Finally, we would like to note that the flux limit of the RASS agrees quite well with the magnitude limit of our spectroscopy. Assuming a ratio of as typical for late type PMS stars, we can expect that most RASS detected PMS stars have .
2.2. X-ray quiet proper motion candidates
In order to search for possible X-ray quiet PMS stars in Upper Sco, we have observed a large sample of stars with magnitudes similar to those of the RASS candidates. X-ray quiet candidates were selected by the criterion that their proper motion is similar to that of the known early-type members in Upper Sco.
In our field we found 2014 stars listed in the PPM catalogue. Nearly all of the PPM stars are rather bright with and thus much brighter than our RASS candidates. In order to get a comparable sample we needed fainter stars. An ideal source for proper motions of rather faint stars is the STARNET catalogue (cf. Röser 1996). This catalogue is based on a comparison between the Astrographic Catalogue and the Guide Star Catalogue (GSC 1.2, Röser et al. 1996), with an epoch difference of about 80 yrs. It contains 4.3 million stars with magnitudes down to about 14, and provides proper motions in the Hipparcos system with an accuracy of mas/yr. For 11 463 stars in our area proper motions are listed in the STARNET catalogue.
Since our field is rather large, we have to take projection effects into account in the kinematic candidate selection. In other words, a constant space motion of possible members of an association transforms into a proper motion depending on position. Therefore we performed the kinematic candidate selection separately for each of the 6 UKST survey fields in our area. For each UKST field we took all the B stars from the PPM Catalogue and averaged the proper motions of those B stars which clustered near the mean overall proper motion for the Upper Sco association of about mas/yr (de Bruijne et al. 1997). We regarded every star in the PPM or STARNET Catalogue with a proper motion difference to the mean of the corresponding field of less than 7.5 mas/yr as possible kinematic member. For observational reasons stars brighter than were excluded. After removing all stars which were detected in the RASS, we ended up with a sample of 648 X-ray quiet proper motion candidates.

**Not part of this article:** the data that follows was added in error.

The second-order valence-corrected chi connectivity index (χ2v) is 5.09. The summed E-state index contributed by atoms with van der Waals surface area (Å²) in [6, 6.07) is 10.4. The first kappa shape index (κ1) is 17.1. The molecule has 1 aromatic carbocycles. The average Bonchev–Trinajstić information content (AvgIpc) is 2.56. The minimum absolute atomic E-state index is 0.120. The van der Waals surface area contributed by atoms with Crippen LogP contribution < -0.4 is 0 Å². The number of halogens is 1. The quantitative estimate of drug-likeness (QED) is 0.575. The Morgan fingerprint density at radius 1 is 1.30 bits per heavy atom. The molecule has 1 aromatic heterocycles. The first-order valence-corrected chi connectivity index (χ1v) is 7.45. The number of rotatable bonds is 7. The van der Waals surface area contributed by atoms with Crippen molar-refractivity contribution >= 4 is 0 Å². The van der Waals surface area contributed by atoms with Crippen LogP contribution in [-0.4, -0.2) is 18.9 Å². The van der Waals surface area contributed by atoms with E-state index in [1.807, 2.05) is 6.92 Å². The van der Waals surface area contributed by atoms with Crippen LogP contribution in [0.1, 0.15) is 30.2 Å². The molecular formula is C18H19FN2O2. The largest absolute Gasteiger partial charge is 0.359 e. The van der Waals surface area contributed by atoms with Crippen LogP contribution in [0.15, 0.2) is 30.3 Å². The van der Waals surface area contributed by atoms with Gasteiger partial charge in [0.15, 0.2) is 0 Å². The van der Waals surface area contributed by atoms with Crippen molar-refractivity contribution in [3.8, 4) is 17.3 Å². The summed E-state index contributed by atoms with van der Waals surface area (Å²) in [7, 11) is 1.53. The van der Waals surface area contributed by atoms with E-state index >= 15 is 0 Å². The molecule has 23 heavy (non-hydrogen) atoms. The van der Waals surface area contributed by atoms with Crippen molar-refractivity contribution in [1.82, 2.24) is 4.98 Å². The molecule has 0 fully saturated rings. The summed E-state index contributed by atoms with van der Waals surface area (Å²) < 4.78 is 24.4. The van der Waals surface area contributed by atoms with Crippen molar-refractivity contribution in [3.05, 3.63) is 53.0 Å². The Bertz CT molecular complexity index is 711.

We also investigated whether there are proper motion members among the RASS sources rejected as PMS candidates according to their X-ray properties. There are 418 rejected RASS sources but only 109 of them have an optical counterpart. For 71 of these stars we know the proper motions, and 17 stars meet our kinematic member criteria. With only one exception, all of these 17 objects are bright () stars. Most of them are bright HD stars of spectral type A and F and therefore do not belong to the class of late type PMS stars we are looking for. We conclude that our RASS candidate selection procedure did not exclude a significant number of potential late type PMS members.
© European Southern Observatory (ESO) 1998
Online publication: April 20, 1998